Leonard Taku
Missing









































Taku, circa 2006
Missing Since 12/25/2006
Missing From Tampa, Florida
Classification Endangered Missing
Sex Male
Race Pacific Islander
Date of Birth 01/15/1962 (58)
Age 44 years old
Height and Weight 5'8 - 6'1, 160 - 200 pounds Clothing/Jewelry Description A silver-colored watch on his left wrist. Clothing unknown, but he usually wears a t-shirt, shorts and walking shoes or sneakers. He usually carries a backpack.
Distinguishing Characteristics Pacific Islander male. Black hair, brown eyes. Taku is of Maori descent; the Maori are the indigenous people of New Zealand. He has the following tattoos: a checkerboard pattern and circles on his upper right arm, a series of solid triangles with lines from elbow to wrist on his right arm, a zig-zag pattern from elbow to wrist on his left arm, a tribal design with swirling pattern on his legs from knee to thigh, a Celtic design on his lower back, and Gothic lettering on his upper back. His hair was shaved at the time of his disappearance. Taku is a native of New Zealand and speaks with a New Zealand accent, which sounds similar to a British accent. He may spell his first name "Lennid."
Details of Disappearance Taku was last seen at approximately 9:00 a.m. on December 25, 2006 at a car rental
Agency at the Tampa International Airport in Tampa, Florida. He rented a black 2005 Chrysler Crossfire convertible. Taku has never been heard from again. On December 26, his credit card was used to purchase $46.55 worth of clothing at a Gap store in Altamonte Springs, Florida. His family believes he bought the items, as Taku liked Gap clothing. Someone checked his email on December 28. His credit card was used to check into a luxury hotel in Orlando, Florida mid-January 2007, but his loved ones do not believe he was using the card at this time; they stated he would be more likely to use cheaper accommodation, such as a hostel or a bed-and-breakfast. Taku's rental vehicle was located abandoned on February 9, 2007 in a remote part of the Ocala National Forest, near the Little Lake George Wilderness area. It was found during a controlled burn being conducted by the Department of Agriculture. The vehicle was not dam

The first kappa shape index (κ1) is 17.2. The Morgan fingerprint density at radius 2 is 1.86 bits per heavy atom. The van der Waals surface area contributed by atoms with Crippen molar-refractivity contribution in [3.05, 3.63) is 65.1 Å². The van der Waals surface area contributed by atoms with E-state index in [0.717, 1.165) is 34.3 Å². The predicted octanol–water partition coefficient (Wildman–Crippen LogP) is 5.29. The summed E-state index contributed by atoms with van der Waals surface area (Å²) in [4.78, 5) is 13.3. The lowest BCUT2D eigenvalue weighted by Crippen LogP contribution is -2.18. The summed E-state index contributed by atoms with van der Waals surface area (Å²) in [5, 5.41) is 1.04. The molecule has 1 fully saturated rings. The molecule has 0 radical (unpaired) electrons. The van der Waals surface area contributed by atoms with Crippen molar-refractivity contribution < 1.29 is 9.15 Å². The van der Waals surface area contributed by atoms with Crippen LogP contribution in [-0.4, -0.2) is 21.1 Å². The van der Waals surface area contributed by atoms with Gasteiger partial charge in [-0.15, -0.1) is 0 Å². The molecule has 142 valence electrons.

Aged by the fire, but the potential crime scene was destroyed. There were no signs of a struggle or foul play at the scene, and no indication of Taku's whereabouts. Taku is gay and officials searching for him sought the assistance of the Florida gay community. They found several online profiles for him and believe he may have used the internet to meet up with men in the United States. He was on vacation from his teaching job at Marlow Academy in Ramsgate, England at the time of his disappearance, and was supposed to return to it on January 3, 2007; he was reported missing by his friends in England after he failed to return to work. He had taught at a middle school in Statesville, North Carolina from 2003 to 2006, and planned to meet friends in Statesville during his vacation. Taku's case remains unsolved. He left behind eleven siblings in New Zealand. His loved ones believe foul play was involved in his disappearance. Some
Agencies give the date of Taku's disappearance as December 31, 2006. Altamonte Springs Police Department 407-571-8276 NamUs Florida Department of Law Enforcement The New Zealand National News Tampa Bay's 10 The New Zealand Herald The Statesville Record and Landmark Tampa Bay Fox 13 News New Zealand Police

 

 

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Over 600,000 individuals go missing in the United States every year. Fortunately, many missing children and adults are quickly found, alive, and well. However, tens of thousands of individuals remain missing for more than one year – what many agencies consider “cold cases”. It is estimated that 4,400 unidentified bodies are recovered each year, with approximately 1,000 of those bodies remaining unidentified after one yeaOver 600,000 individuals go missing in the United States every year. Fortunately, many missing children and adults are quickly found, alive, and well. However, tens of thousands of individuals remain missing for more than one year – what many agencies consider “cold cases”. It is estimated that 4,400 unidentified bodies are recovered each year, with approximately 1,000 of those bodies remaining unidentified after one year